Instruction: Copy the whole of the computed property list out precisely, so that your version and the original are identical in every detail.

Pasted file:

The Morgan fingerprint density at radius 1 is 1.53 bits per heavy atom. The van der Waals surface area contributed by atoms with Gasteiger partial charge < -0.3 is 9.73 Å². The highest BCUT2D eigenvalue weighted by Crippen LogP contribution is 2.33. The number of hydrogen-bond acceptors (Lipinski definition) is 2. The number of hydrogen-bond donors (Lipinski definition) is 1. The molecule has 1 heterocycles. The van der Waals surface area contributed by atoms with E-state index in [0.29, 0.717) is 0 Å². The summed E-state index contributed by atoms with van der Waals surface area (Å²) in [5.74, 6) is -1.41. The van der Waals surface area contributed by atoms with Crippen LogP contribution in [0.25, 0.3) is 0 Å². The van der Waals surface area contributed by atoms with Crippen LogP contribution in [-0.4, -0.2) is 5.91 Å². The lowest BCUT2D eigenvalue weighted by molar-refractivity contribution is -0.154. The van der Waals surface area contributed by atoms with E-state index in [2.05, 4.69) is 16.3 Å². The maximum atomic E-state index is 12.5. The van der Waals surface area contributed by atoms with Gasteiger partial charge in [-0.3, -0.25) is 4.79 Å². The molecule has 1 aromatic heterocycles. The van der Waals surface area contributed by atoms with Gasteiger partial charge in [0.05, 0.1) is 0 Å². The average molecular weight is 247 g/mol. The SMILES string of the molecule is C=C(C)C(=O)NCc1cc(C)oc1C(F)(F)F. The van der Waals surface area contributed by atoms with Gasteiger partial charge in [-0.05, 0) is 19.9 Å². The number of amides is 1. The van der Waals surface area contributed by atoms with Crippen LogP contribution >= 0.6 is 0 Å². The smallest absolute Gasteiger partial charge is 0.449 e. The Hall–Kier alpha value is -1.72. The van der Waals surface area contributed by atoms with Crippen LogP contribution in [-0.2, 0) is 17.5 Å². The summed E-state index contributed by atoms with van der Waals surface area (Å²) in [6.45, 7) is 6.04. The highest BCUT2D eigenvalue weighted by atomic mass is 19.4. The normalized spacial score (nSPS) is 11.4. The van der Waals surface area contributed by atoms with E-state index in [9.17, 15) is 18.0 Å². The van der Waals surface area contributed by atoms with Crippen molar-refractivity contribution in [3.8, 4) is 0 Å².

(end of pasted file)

The Morgan fingerprint density at radius 1 is 1.53 bits per heavy atom. The van der Waals surface area contributed by atoms with Gasteiger partial charge < -0.3 is 9.73 Å². The highest BCUT2D eigenvalue weighted by Crippen LogP contribution is 2.33. The number of hydrogen-bond acceptors (Lipinski definition) is 2. The number of hydrogen-bond donors (Lipinski definition) is 1. The molecule has 1 heterocycles. The van der Waals surface area contributed by atoms with E-state index in [0.29, 0.717) is 0 Å². The summed E-state index contributed by atoms with van der Waals surface area (Å²) in [5.74, 6) is -1.41. The van der Waals surface area contributed by atoms with Crippen LogP contribution in [0.25, 0.3) is 0 Å². The van der Waals surface area contributed by atoms with Crippen LogP contribution in [-0.4, -0.2) is 5.91 Å². The lowest BCUT2D eigenvalue weighted by molar-refractivity contribution is -0.154. The van der Waals surface area contributed by atoms with E-state index in [2.05, 4.69) is 16.3 Å². The maximum atomic E-state index is 12.5. The van der Waals surface area contributed by atoms with Gasteiger partial charge in [-0.3, -0.25) is 4.79 Å². The molecule has 1 aromatic heterocycles. The van der Waals surface area contributed by atoms with Gasteiger partial charge in [0.05, 0.1) is 0 Å². The average molecular weight is 247 g/mol. The SMILES string of the molecule is C=C(C)C(=O)NCc1cc(C)oc1C(F)(F)F. The van der Waals surface area contributed by atoms with Gasteiger partial charge in [-0.05, 0) is 19.9 Å². The number of amides is 1. The van der Waals surface area contributed by atoms with Crippen LogP contribution >= 0.6 is 0 Å². The smallest absolute Gasteiger partial charge is 0.449 e. The Hall–Kier alpha value is -1.72. The van der Waals surface area contributed by atoms with Crippen LogP contribution in [-0.2, 0) is 17.5 Å². The summed E-state index contributed by atoms with van der Waals surface area (Å²) in [6.45, 7) is 6.04. The highest BCUT2D eigenvalue weighted by atomic mass is 19.4. The normalized spacial score (nSPS) is 11.4. The van der Waals surface area contributed by atoms with E-state index in [9.17, 15) is 18.0 Å². The van der Waals surface area contributed by atoms with Crippen molar-refractivity contribution in [3.8, 4) is 0 Å².